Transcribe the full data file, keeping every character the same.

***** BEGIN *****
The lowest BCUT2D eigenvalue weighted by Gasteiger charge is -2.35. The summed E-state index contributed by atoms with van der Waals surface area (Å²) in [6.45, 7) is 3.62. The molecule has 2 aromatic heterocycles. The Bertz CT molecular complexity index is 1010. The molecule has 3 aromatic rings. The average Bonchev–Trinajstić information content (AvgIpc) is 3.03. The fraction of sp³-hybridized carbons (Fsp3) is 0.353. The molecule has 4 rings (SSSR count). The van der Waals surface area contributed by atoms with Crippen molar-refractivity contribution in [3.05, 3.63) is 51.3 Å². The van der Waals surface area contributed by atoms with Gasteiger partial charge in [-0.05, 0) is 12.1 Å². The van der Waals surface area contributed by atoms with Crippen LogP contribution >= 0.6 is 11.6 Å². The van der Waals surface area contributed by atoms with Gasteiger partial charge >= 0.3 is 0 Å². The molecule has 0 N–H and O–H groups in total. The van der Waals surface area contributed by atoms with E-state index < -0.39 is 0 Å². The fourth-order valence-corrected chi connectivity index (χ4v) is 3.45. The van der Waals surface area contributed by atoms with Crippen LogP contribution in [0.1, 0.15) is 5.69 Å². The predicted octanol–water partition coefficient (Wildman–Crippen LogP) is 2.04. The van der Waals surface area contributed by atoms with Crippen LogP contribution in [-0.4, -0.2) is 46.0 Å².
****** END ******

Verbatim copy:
The lowest BCUT2D eigenvalue weighted by Gasteiger charge is -2.35. The summed E-state index contributed by atoms with van der Waals surface area (Å²) in [6.45, 7) is 3.62. The molecule has 2 aromatic heterocycles. The Bertz CT molecular complexity index is 1010. The molecule has 3 aromatic rings. The average Bonchev–Trinajstić information content (AvgIpc) is 3.03. The fraction of sp³-hybridized carbons (Fsp3) is 0.353. The molecule has 4 rings (SSSR count). The van der Waals surface area contributed by atoms with Crippen molar-refractivity contribution in [3.05, 3.63) is 51.3 Å². The van der Waals surface area contributed by atoms with Gasteiger partial charge in [-0.05, 0) is 12.1 Å². The van der Waals surface area contributed by atoms with Crippen LogP contribution >= 0.6 is 11.6 Å². The van der Waals surface area contributed by atoms with Gasteiger partial charge >= 0.3 is 0 Å². The molecule has 0 N–H and O–H groups in total. The van der Waals surface area contributed by atoms with E-state index < -0.39 is 0 Å². The fourth-order valence-corrected chi connectivity index (χ4v) is 3.45. The van der Waals surface area contributed by atoms with Crippen LogP contribution in [0.1, 0.15) is 5.69 Å². The predicted octanol–water partition coefficient (Wildman–Crippen LogP) is 2.04. The van der Waals surface area contributed by atoms with Crippen LogP contribution in [-0.4, -0.2) is 46.0 Å².